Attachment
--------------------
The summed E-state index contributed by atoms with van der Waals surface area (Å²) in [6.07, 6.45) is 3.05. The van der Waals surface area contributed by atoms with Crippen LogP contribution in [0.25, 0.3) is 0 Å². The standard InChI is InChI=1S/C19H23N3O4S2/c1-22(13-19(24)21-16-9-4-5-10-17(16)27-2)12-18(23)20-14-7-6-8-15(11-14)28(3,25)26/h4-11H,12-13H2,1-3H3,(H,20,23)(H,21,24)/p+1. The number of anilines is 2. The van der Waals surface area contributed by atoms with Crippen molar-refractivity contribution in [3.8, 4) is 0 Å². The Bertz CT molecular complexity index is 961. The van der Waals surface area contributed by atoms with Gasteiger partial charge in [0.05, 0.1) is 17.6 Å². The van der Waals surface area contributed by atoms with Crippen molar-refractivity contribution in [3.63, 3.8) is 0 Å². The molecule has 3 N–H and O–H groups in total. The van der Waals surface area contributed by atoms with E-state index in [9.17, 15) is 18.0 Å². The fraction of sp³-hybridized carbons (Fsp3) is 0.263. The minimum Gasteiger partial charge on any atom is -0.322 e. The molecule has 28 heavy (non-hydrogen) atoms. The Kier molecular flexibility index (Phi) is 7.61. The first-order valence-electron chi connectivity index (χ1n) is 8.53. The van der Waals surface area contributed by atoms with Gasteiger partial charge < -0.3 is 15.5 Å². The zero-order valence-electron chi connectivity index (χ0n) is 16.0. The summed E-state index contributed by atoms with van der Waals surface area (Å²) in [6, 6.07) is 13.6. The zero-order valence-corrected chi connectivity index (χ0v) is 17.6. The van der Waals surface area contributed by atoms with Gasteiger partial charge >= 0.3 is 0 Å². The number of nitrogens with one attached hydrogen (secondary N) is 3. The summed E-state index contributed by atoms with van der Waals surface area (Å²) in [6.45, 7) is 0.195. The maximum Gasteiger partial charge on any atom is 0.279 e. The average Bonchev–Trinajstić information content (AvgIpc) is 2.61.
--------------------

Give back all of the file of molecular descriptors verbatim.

The summed E-state index contributed by atoms with van der Waals surface area (Å²) in [6.07, 6.45) is 3.05. The van der Waals surface area contributed by atoms with Crippen LogP contribution in [0.25, 0.3) is 0 Å². The standard InChI is InChI=1S/C19H23N3O4S2/c1-22(13-19(24)21-16-9-4-5-10-17(16)27-2)12-18(23)20-14-7-6-8-15(11-14)28(3,25)26/h4-11H,12-13H2,1-3H3,(H,20,23)(H,21,24)/p+1. The number of anilines is 2. The van der Waals surface area contributed by atoms with Crippen molar-refractivity contribution in [3.8, 4) is 0 Å². The Bertz CT molecular complexity index is 961. The van der Waals surface area contributed by atoms with Gasteiger partial charge in [0.05, 0.1) is 17.6 Å². The van der Waals surface area contributed by atoms with Crippen molar-refractivity contribution in [3.63, 3.8) is 0 Å². The molecule has 3 N–H and O–H groups in total. The van der Waals surface area contributed by atoms with E-state index in [9.17, 15) is 18.0 Å². The fraction of sp³-hybridized carbons (Fsp3) is 0.263. The minimum Gasteiger partial charge on any atom is -0.322 e. The molecule has 28 heavy (non-hydrogen) atoms. The Kier molecular flexibility index (Phi) is 7.61. The first-order valence-electron chi connectivity index (χ1n) is 8.53. The van der Waals surface area contributed by atoms with Gasteiger partial charge < -0.3 is 15.5 Å². The zero-order valence-electron chi connectivity index (χ0n) is 16.0. The summed E-state index contributed by atoms with van der Waals surface area (Å²) in [6, 6.07) is 13.6. The zero-order valence-corrected chi connectivity index (χ0v) is 17.6. The van der Waals surface area contributed by atoms with Gasteiger partial charge >= 0.3 is 0 Å². The number of nitrogens with one attached hydrogen (secondary N) is 3. The summed E-state index contributed by atoms with van der Waals surface area (Å²) in [6.45, 7) is 0.195. The maximum Gasteiger partial charge on any atom is 0.279 e. The average Bonchev–Trinajstić information content (AvgIpc) is 2.61.